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Film at university or apprenticeship

I am currently in year 12 studying business, media studies and fine art at A levels (aming for a minimumin of BBB). I am trying to figure out whether I would like to go to university or do an apprenticeship in film. I currently live in Nottingham and I don't want to travel a long distance. I am looking to study film and I would enjoy a more practical course rather than written based as well as I don't seek to work in social media or digital/animation. Does anyone recommend any university/university courses or also any apprenticeships that I could potentially do and enjoy? Thanks.
Doing an appertinceship in film is highly unlikely, if you want to go into tv i recommend BBC appertinceships. I am about to do film at napier 2024 and have done a lot of research. I reccomend looking into arts based universities as they tend to be entirely practical based. Just pick a university with strong links to industry and accredited by screen skills or CILECT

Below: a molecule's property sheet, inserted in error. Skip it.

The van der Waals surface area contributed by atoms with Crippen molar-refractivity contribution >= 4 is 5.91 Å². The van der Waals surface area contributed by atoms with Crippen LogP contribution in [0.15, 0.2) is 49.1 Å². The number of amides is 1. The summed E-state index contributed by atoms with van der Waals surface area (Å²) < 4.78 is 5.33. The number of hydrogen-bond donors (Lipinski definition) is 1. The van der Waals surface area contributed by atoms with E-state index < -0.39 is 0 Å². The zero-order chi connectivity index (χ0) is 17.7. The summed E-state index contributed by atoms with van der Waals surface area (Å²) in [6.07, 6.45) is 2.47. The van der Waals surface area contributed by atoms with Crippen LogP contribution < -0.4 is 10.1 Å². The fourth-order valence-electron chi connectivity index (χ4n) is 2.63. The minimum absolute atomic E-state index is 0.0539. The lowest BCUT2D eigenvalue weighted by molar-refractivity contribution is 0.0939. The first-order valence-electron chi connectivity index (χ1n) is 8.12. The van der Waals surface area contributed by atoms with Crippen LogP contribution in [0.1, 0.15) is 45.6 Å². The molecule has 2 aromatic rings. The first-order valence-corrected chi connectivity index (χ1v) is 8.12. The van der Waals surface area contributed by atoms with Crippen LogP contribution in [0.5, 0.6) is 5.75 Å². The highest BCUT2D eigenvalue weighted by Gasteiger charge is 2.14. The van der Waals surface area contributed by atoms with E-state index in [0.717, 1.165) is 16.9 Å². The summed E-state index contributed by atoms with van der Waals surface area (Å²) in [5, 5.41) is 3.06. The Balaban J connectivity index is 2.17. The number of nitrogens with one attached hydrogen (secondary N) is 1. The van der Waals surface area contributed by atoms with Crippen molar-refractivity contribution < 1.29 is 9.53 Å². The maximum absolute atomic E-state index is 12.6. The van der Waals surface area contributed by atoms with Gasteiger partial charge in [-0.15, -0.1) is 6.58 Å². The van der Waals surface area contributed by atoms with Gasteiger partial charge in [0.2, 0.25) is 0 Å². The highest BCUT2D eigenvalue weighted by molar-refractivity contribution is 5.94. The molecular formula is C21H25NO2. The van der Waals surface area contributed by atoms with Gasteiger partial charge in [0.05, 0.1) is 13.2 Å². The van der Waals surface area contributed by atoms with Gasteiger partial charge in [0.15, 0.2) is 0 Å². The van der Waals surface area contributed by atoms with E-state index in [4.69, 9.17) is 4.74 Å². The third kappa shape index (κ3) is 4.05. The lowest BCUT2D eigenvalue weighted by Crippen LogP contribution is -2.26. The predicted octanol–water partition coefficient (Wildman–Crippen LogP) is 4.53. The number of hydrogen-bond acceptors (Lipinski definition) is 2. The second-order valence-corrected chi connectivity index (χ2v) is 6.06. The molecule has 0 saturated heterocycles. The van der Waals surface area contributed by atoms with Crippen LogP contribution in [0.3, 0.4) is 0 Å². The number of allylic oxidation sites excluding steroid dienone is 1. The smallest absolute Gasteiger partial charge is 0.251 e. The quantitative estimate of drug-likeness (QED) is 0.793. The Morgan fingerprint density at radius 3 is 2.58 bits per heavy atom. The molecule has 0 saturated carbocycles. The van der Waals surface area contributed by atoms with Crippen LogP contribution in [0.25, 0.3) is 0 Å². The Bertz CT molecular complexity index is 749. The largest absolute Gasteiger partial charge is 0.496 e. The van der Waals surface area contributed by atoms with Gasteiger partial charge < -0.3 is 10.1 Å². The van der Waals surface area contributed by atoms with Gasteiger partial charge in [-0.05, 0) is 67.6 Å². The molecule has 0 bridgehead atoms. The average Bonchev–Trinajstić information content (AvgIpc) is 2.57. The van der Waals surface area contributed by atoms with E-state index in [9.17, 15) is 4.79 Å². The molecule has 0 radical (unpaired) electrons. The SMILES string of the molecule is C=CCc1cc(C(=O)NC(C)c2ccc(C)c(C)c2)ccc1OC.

Hi, I could let you know about some of our film course at Liverpool John Moores University. I'm aware you don't want to travel too far, but these courses could be of interest to you:

Film Studies: https://www.ljmu.ac.uk/study/courses/undergraduates/2024/33010-film-studies-ba-
The film course is split into three years. In the first year you will sit the following modules:

Production Skills- Learning in depth how to set up a film scene, how to use the camera equipment, the sound kit, lighting panels, everything you will need when going to a filming shoot.

Post-Production Skills- Learning in depth how to edit a film. You will learn everything from how to transition from shots to make a scene, how to colour grade, sound mixing, how to create effects, etc.

Writing for Screen- This module teaches students how to come up with an idea for a film as well as writing a screenplay. Students are taught how to format a screenplay and how to realistically write dialogue.